In some cases, HMRC may not have sufficient information about your income to provide your employer or pension provider with a correct tax code. In this situation, they will issue an ‘emergency tax code’ and this is used on a temporary basis while HMRC work out what your correct tax code should be.

If you have an emergency tax code it will ensure that you receive the basic tax free Personal Allowance (£11,000 in tax year 2016-17).  However, it doesn’t take any other allowances into account and so you may pay too much tax.

The emergency tax code is set each year by HMRC and is a number followed by the letter ‘L’.  In the 2016/17 tax year, the emergency tax code is 1100L.

Remember that having the 1100Ltax code doesn’t automatically mean you are on an emergency tax code. For example, you could be eligible for the basic Personal Allowance and have no deductions.

52 Ways to Save Tax #18

According to the latest data, there are around 1.4 million limited companies currently trading in the UK.

When you form a limited company you are creating something totally new that is yours to develop and grow. Becoming a limited company can also have significant financial advantages. In our guide, we look at how you can save tax by becoming a limited company. Keep reading to learn more.

52 Ways to Save Tax – Part 18 : Become a Limited Company

Private limited companies are privately owned businesses and are often referred to as a ‘limited company’. There are over 1 million limited companies in the UK, and, at the start of 2011, 56.5 per cent of these had employees. A limited company is:

  • Owned by its shareholders and run by its directors – if you set up your own limited company you are both a director and shareholder
  • A legal entity in its own right – the business has its own rights and obligations. For example, any profits and losses belong to the company and so it can continue regardless of the death, resignation or bankruptcy of any directors or shareholders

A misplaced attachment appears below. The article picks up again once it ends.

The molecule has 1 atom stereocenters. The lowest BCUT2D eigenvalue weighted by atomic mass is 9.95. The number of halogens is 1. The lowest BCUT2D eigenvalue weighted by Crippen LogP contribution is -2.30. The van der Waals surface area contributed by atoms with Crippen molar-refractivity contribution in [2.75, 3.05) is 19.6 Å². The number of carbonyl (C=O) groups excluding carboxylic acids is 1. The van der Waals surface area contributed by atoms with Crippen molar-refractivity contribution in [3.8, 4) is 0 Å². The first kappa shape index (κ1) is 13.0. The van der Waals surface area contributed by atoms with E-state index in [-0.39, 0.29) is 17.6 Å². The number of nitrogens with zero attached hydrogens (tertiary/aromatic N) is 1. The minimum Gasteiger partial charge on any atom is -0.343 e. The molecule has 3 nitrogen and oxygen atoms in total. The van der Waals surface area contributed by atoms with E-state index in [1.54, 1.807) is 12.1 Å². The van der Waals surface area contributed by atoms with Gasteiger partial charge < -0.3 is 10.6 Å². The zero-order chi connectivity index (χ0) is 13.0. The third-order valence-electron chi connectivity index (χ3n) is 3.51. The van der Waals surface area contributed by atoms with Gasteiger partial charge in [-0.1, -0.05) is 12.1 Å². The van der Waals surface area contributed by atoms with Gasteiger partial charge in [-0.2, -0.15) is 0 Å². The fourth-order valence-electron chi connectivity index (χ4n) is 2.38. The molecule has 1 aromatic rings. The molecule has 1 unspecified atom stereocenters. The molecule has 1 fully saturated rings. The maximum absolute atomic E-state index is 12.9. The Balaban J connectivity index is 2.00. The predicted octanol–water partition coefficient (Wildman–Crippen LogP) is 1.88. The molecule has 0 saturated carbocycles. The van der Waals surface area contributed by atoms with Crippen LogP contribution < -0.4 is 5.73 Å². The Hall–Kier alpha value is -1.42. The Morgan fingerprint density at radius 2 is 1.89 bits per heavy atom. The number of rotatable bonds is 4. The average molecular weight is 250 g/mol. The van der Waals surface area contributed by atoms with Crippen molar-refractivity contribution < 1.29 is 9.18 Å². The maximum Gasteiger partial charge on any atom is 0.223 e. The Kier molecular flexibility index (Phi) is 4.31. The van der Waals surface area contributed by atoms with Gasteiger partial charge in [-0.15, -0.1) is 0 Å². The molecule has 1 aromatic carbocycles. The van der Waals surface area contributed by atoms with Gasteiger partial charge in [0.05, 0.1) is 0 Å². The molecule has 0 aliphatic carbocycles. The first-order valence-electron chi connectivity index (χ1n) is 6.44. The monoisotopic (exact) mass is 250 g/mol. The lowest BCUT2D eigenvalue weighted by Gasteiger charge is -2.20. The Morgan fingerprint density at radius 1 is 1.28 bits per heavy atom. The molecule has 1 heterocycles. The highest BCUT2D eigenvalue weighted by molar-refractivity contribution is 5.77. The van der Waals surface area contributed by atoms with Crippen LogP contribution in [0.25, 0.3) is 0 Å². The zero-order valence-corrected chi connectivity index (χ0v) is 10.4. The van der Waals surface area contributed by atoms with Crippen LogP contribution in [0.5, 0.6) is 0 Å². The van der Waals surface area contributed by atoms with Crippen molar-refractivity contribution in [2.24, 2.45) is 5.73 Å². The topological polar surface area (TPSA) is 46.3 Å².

• Registered at Companies House – your limited company will be registered and information about it will be available to the public
  • Governed by its own articles of association – these are the internal rules by which your company will be managed. Every limited company must have articles of association by law and all members of the company must adhere to these rules
  • Offers limited liability – this means the company is liable for its debts and the shareholders and directors are not personally liable

Choosing to become a limited company

Deciding to operate your business as a limited company is a big decision. There are lots of legal technicalities and ongoing administrative requirements in addition to the day-to-day responsibilities of running your company and generating a profit.

However, choosing to become a limited company can have many financial advantages. Firstly, as a director and shareholder of a limited company you can elect to take the majority of your income in the form of dividends rather than as a salary.

This enables you to manage your own tax liability and potentially save on National Insurance costs.

From April 2016, the first £5,000 of dividend income that you receive in each tax year will be tax-free. Sums above that will be taxed at 7.5 per cent for basic-rate taxpayers, 32.5 per cent for higher-rate taxpayers and 38.1 per cent for additional-rate taxpayers. You must use self-assessment to pay any tax due.